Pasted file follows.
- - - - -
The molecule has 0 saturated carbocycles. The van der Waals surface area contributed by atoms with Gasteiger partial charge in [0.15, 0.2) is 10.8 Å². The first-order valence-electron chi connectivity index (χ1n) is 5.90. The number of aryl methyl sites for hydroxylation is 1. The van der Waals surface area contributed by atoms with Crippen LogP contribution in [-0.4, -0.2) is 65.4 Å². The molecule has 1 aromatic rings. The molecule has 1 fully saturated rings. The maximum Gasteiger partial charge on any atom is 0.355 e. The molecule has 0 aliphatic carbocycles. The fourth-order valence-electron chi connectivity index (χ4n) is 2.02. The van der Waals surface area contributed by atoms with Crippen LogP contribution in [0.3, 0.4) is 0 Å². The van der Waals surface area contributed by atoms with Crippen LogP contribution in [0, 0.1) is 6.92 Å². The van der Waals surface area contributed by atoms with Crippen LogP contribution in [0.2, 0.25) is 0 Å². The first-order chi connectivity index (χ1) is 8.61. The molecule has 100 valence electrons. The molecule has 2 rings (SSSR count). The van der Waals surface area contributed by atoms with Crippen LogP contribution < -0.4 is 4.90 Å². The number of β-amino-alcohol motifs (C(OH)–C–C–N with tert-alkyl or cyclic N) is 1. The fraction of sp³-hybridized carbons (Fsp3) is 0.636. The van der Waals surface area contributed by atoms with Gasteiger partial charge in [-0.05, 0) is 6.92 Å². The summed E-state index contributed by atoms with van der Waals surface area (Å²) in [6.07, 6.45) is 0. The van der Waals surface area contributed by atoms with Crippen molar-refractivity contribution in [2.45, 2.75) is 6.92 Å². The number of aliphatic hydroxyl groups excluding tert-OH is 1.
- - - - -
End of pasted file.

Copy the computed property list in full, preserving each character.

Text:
The molecule has 0 saturated carbocycles. The van der Waals surface area contributed by atoms with Gasteiger partial charge in [0.15, 0.2) is 10.8 Å². The first-order valence-electron chi connectivity index (χ1n) is 5.90. The number of aryl methyl sites for hydroxylation is 1. The van der Waals surface area contributed by atoms with Crippen LogP contribution in [-0.4, -0.2) is 65.4 Å². The molecule has 1 aromatic rings. The molecule has 1 fully saturated rings. The maximum Gasteiger partial charge on any atom is 0.355 e. The molecule has 0 aliphatic carbocycles. The fourth-order valence-electron chi connectivity index (χ4n) is 2.02. The van der Waals surface area contributed by atoms with Crippen LogP contribution in [0.3, 0.4) is 0 Å². The van der Waals surface area contributed by atoms with Crippen LogP contribution in [0, 0.1) is 6.92 Å². The van der Waals surface area contributed by atoms with Crippen LogP contribution in [0.2, 0.25) is 0 Å². The first-order chi connectivity index (χ1) is 8.61. The molecule has 100 valence electrons. The molecule has 2 rings (SSSR count). The van der Waals surface area contributed by atoms with Crippen LogP contribution < -0.4 is 4.90 Å². The number of β-amino-alcohol motifs (C(OH)–C–C–N with tert-alkyl or cyclic N) is 1. The fraction of sp³-hybridized carbons (Fsp3) is 0.636. The van der Waals surface area contributed by atoms with Gasteiger partial charge in [-0.05, 0) is 6.92 Å². The summed E-state index contributed by atoms with van der Waals surface area (Å²) in [6.07, 6.45) is 0. The van der Waals surface area contributed by atoms with Crippen molar-refractivity contribution in [2.45, 2.75) is 6.92 Å². The number of aliphatic hydroxyl groups excluding tert-OH is 1.